Piper preaches politics: Go vote!
By GREG OLIVER --
Rowdy Roddy Piper's days of wrestling are pretty well done after 31
years. An artificial titanium hip, lack of a rotator cuff, and other
small physical problems have slowed the former 'Hot Rod'.
Roddy Piper. -- Greg Oliver, CANOE
But it hasn't slowed his mouth down any, and now Piper has turned his
oratory skills to preaching about politics, and wants to do what he can
to get his fellow Canadians out and vote.
Born in Saskatoon, Saskatchewan 46 years ago, Piper is quick to admit
that he has no answers to the ills of the country, like the weak
Canadian dollar, high gas prices and immigration. But he feels a need to
"What can I contribute to my country? What can I do for this nation?
What can I tell them? Get out and vote!" he told SLAM! Wrestling in an
exclusive two-hour sit-down interview in Toronto.
Dressed casually in jeans, t-shirt and a black leather jacket with black
gloves, Piper dismissed a recent Internet campaign to tout The Rowdy One
for the top job in Canada. "Forget Piper for Prime Minister. If you want
to say that, fine, but I ain't gonna be it. I'm not going to insult your
intelligence. But I do have the power to make people move."
During the interview, Piper's Canadian political knowledge proved to be
sketchy, at best. He couldn't name the big five federal parties running
in next week's election or what the campaign issues are. But what he may
lack in understanding of the political scene, he makes up for with
enthusiasm. And as his campaign continues over the coming week, his
comprehension will undoubtedly improve.
These days, Piper lives in an Oregon mountain retreat with his wife of
22 years, Kitty, and their six children. It's the only permanent home
that he has ever known, having been on the road for wrestling for
seemingly forever. He has been trying to convince his family to move to
Vancouver, where the movie and television work is plentiful.
As a child, Piper - then known as Roderick Toombs - lived in many places
across Canada. "I lived in a different town every year of my life until
I was 13," he said. "We moved all the time. I was always the new kid on
the block. I was always getting beaten up."
His father worked for the Canadian National Railroad as a police
officer, and as a result, the family moved often. Among some of the
locations he lived until getting into wrestling at 15 were Dauphin and
The Pas, Manitoba, Dawson Creek, B.C., Port Arthur (now Thunder Bay),
Winnipeg, Toronto, and Montreal , plus stints abroad in Glasgow,
Scotland and Melbourne, Australia.
He said that his upbringing was Conservative, and that he met Prime
Minister John Diefenbaker when he was about five years old.
After leaving home at 13, Piper drifted, getting into trouble and not
settling down until his first professional wrestling bout in Winnipeg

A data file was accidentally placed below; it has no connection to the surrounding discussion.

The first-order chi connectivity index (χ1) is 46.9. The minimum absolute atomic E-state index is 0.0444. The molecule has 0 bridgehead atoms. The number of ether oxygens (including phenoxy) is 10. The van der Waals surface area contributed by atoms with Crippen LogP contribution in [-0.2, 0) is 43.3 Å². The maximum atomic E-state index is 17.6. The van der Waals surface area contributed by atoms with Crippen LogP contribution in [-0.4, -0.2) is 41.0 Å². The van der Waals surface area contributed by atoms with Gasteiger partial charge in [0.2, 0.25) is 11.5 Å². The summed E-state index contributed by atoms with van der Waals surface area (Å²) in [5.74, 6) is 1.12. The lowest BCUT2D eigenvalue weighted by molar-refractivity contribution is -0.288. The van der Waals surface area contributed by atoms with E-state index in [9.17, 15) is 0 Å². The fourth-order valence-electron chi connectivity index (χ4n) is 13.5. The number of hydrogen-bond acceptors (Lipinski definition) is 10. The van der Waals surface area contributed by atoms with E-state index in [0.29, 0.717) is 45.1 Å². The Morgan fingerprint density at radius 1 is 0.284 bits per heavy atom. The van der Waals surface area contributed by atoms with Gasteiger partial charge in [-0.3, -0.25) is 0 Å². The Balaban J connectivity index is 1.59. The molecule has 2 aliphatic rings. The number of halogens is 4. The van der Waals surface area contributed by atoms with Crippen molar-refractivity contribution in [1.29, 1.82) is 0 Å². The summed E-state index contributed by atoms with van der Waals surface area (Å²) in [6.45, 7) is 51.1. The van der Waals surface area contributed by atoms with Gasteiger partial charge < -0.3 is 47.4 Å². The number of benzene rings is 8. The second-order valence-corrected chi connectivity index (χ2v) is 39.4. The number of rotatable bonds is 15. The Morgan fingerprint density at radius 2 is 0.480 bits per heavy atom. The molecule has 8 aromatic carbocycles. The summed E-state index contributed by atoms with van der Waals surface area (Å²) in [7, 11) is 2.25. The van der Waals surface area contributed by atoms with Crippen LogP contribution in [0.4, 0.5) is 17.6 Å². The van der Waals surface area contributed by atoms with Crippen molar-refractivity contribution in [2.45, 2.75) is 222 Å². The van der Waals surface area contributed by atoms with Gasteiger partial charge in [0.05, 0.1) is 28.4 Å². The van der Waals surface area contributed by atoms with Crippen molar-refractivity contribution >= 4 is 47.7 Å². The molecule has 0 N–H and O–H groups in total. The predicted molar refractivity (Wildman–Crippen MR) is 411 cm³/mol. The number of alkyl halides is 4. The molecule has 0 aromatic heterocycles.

against Larry 'The Axe' Hennig. Piper recalled that the match was pretty
short, and that he was soundly defeated by The Axe, who outweighed him
by 150 pounds. The Piper surname came about because the ring announcer
couldn't remember his actual last name, and Roddy was playing the
bagpipes on his way to the ring, a skill he had been practicing since
His wrestling career was slow to take off, but by the early '80s, he was
one of the biggest names in the sport. When the WWF held the first
WrestleMania in Madison Square Gardens in 1985, he was an international
superstar, the Lex Luthor to Hulk Hogan's Superman; the villain that
kicked singer Cyndi Lauper and mocked actor Mr. T.
Besides his political preaching, Piper is in Toronto this week on
business, including work on his autobiography called 'If You're Going To
Die Kid, Die In The Ring, It's Good For Business.'
"It's not a title I made up," Piper said. What is the book about? "It's
a book like no other book you're going to see. It's going to talk about
the sickness. It's going to talk about manipulation. It's going to talk
about how promoters manipulate."
So while Piper may not have much experience with national politics, he
learned the tough way of the backstage politics that plague pro
wrestling. He was blackballed twice by promoters who tried to keep him
down, and now that he is not contractually bound any longer to World
Championship Wrestling, he plans to organize a union for wrestlers. "I'm
going to start a union now because they can't hurt me."
If nothing else, Piper hopes that his media run across the country over
the next little while will boost the patriotic spirit in Canadians. For
him, it seems to be liberating to talk about his life in Canada, and
what it means to him after years and years as being billed by promoters
as coming from Scotland. "I want to jump up and put the Canadian flag
all over me and say, 'Get up, get up! Be proud, make a noise, be
As someone who has travelled the world, Piper knows where things stand.
"Canadians are very well-liked people around the world, yet you come
back here [to Canada] and the pride, it's almost like they don't allow